You landed the interview - great job! - but now you have to figure out what to do about those nerve wracking interview questions.
You know the ones we're talking about. How long do you plan to live in the area? [How should I know?! Ask the Defense Department!] And Tell us about your past job experience. [Well there was that one time four years ago that I had a great job right before we moved to the middle of nowhere]. Or Where do you see yourself in five years?" [Again, ask Uncle Sam].
The Military Officers Association of America (MOAA) is hosting a free career symposium in Alexandria, Va. March 26 packed with experts to tackle the tough military spouse career topics just like these. (Want to attend? Go here to register!)
But we gave two of their experts appearing on a Real Spouses: Real Stories panel a little pre-symposium project. We asked our Facebook fans what interview questions they are most afraid to hear. And the experts weighed in with their advice.
5 Interview questions every spouse is afraid to hear (and how you should answer):Terrifying Question (TQ) 1: "Why is there a large gap between right now and your last job?"
Expert Answer (EA): Spin it to the positive. Say something like this, says Brenda Linnington, director of the Better Business Beauru's (BBB) Institute for Marketplace Trust and BBB Military Line:
"I have the great honor of being a military spouse and have accompanied my husband/wife to all sorts important locations based on the needs of our Nation. I’ve learned so much from relocating to new places.. In fact, I bring this unique education; an enhanced knowledge of diversity and cultural differences with me into each new professional position and that has helped me get established and succeed quickly."
TQ 2: "How long do you expect to be with the company if we hire you?"
EA: Traci McCombs, a Human Resource Specialist at the National Institute for Health, says the best way to take on this one is to be honest, but redirect the interviewer towards your strengths. She says you should say something like this:
"That is a great question. Unfortunately, this is a question I cannot answer with certainty. But, what I can answer is 'What will I accomplish for your company while I am here.' (Insert your best accolade or talent here). Although I was only with Marriott for a year and a half I produced over 800,000 worth of ownership vacation for the company which was better than any of my counterparts who were seasoned sales executives. If you choose to hire me you may have me for one year or you may have me for five years. But no matter which one it is I will be sure to use my colorful palate of experience to bring a positive hard working attitude to work along with the knowledge I have gained from my masters program. (insert your strengths, licences, education, etc, here)."
TQ 3: “What brought you to this area?” [in other words she should reveal she’s a military spouse?]
EA: McCombs had some great advice on this one. Here is what she said:
"I always have a hard time with this question because lying is a red flag in interviews. You don't want to mislead the interviewer only to get the job and have broken trust. I usually approach this question with a little candor. You have to evaluate the situation and make the personal decision to re-route the question or face it head on. Depending on the company I go one of two ways. If I do not want to reveal my stance as a military spouse I would build off an approach such as, 'I love Washington DC because ... and I am seeking new opportunities.'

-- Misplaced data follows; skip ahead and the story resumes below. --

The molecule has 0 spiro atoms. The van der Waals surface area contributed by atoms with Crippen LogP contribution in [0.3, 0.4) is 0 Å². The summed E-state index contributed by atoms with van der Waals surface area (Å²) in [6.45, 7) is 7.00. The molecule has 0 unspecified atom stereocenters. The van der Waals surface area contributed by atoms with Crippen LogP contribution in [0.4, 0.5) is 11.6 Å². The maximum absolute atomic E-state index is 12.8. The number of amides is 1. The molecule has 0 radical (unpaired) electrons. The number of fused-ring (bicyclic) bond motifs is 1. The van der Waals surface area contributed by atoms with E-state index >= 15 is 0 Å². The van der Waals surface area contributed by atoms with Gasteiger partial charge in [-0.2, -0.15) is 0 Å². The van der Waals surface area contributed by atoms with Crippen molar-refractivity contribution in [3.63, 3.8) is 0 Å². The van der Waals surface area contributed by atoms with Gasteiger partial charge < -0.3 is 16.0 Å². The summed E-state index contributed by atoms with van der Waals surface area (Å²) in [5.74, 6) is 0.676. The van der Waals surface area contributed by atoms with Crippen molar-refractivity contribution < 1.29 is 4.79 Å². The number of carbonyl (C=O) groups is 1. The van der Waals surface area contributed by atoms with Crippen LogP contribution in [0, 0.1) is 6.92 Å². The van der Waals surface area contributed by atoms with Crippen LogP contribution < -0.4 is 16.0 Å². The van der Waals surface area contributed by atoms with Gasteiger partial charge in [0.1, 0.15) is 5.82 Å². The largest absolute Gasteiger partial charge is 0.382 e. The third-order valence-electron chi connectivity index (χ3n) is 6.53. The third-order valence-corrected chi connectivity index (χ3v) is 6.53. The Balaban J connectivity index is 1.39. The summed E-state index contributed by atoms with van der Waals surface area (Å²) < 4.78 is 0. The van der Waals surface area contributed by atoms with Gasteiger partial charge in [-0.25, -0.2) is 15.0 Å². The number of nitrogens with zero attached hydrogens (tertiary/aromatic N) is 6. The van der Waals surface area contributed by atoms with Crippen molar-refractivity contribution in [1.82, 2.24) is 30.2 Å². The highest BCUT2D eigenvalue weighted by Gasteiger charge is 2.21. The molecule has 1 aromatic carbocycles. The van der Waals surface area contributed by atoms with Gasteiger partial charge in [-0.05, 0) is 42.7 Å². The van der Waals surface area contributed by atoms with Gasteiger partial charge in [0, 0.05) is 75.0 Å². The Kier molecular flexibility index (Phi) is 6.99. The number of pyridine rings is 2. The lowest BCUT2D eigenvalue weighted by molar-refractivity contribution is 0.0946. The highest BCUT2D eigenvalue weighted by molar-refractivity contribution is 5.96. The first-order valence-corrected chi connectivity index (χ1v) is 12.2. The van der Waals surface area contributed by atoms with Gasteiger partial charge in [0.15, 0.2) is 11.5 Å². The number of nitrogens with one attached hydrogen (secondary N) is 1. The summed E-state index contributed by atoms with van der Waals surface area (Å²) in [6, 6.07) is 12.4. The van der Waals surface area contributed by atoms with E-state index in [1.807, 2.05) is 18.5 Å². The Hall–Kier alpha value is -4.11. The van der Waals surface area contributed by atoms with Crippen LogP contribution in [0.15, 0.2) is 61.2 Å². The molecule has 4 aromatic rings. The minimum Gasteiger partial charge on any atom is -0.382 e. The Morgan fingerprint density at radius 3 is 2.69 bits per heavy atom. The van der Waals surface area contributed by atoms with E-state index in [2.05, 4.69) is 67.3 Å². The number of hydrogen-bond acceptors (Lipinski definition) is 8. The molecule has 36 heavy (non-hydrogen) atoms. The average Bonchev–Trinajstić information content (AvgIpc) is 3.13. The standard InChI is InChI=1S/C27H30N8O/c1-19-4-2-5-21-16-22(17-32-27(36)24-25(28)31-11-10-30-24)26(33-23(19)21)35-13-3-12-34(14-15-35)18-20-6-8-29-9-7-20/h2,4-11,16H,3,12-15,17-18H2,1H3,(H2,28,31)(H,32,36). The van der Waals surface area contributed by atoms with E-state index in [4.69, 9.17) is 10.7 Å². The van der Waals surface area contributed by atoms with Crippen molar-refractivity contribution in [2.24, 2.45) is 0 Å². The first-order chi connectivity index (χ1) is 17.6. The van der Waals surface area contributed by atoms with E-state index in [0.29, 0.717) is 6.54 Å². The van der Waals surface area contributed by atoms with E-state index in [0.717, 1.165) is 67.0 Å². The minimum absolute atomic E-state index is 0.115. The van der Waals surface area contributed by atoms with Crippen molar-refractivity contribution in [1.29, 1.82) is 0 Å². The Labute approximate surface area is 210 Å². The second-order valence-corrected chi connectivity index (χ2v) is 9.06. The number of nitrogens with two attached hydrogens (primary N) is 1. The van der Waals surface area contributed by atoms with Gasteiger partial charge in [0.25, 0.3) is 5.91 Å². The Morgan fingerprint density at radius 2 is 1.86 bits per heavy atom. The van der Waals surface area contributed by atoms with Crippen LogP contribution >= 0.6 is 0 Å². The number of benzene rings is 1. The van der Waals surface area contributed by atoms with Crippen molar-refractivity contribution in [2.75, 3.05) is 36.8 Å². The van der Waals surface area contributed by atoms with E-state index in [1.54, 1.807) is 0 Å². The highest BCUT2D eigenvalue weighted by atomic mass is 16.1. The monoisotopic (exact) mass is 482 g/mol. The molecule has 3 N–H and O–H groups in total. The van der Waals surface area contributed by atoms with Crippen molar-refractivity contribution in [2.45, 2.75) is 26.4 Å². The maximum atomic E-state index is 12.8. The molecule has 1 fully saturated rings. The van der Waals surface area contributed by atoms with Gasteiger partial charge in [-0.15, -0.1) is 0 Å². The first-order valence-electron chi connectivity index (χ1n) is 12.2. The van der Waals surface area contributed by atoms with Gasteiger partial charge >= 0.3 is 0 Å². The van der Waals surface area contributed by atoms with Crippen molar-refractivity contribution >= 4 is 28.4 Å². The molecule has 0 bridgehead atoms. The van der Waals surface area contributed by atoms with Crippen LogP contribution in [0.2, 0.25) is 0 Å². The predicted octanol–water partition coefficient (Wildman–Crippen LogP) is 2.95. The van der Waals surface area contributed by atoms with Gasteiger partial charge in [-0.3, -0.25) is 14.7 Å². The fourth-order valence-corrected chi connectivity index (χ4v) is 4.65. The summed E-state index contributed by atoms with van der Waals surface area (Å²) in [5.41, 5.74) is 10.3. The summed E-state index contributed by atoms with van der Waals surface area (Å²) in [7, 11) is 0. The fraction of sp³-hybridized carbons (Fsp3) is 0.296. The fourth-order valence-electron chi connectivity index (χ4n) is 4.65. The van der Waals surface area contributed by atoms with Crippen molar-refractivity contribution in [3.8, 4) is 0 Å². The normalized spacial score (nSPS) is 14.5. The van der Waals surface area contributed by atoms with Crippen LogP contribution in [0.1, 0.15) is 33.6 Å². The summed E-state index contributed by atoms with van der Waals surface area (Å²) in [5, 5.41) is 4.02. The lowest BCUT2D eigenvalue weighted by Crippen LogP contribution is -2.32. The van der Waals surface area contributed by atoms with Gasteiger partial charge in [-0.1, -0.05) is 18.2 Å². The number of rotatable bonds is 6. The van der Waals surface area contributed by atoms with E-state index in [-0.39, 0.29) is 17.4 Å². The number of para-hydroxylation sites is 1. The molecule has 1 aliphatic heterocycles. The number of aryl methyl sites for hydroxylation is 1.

If I believe I can use this question to my advantage I say something along the lines of this:
'My husband recently received a great career opportunity here.' This answer ALWAYS leads to 'Oh, what does your husband do?'
Use this to your advantage. This is a chance to brag about ALL the amazing things your husband has accomplished. It makes you relate-able and possibly helps an interviewer have more appreciation for what you go through.
'Actually, my husband recently accepted a fellowship with the United States Army and will be working for Congressmen Bishop while attending the George Washington University. When that is complete he will be transferring over to the Pentagon where they will assign him a new office. I am very excited for his opportunity here and I believe we both will have a long term success here in D.C.'
TQ 4: "Tell me about your some of your weaknesses?”
EA: Again, be honest but spin it towards the positive. Linnington suggests you say something like this:
"I’m impatient at times. I sometimes get involved in the details of work being done by those around me, when I really should wait to see what they deliver. Although detail oriented, I also could be more organized -- and I work hard on that aspect of my workplace behavior. Sometimes, getting wrapped up in the details makes for long nights."
TQ 5: "Where do you see yourself in five years?"
EA: McCombs said you shouldn't be afraid of this one -- instead embrace it!
"As a military spouse, I always hope they will ask me this question. This question allows a company to try to visualize a working partnership with you. You must prepare for this question before the interview. Research the company, know their mission statement, their cause, what they are known for, and what they are trying to accomplish. Imagine yourself in the position and explain how you share in their vision.
I always block out the thought, 'It doesn't matter... I won't be here anyway.' It does matter! Try your best to put yourself in a situation where you are familiar with staying in one place for a long stent of time. It is much easier to answer this question if you can do this. It also will bring comfort to the interviewer that you can think long term. "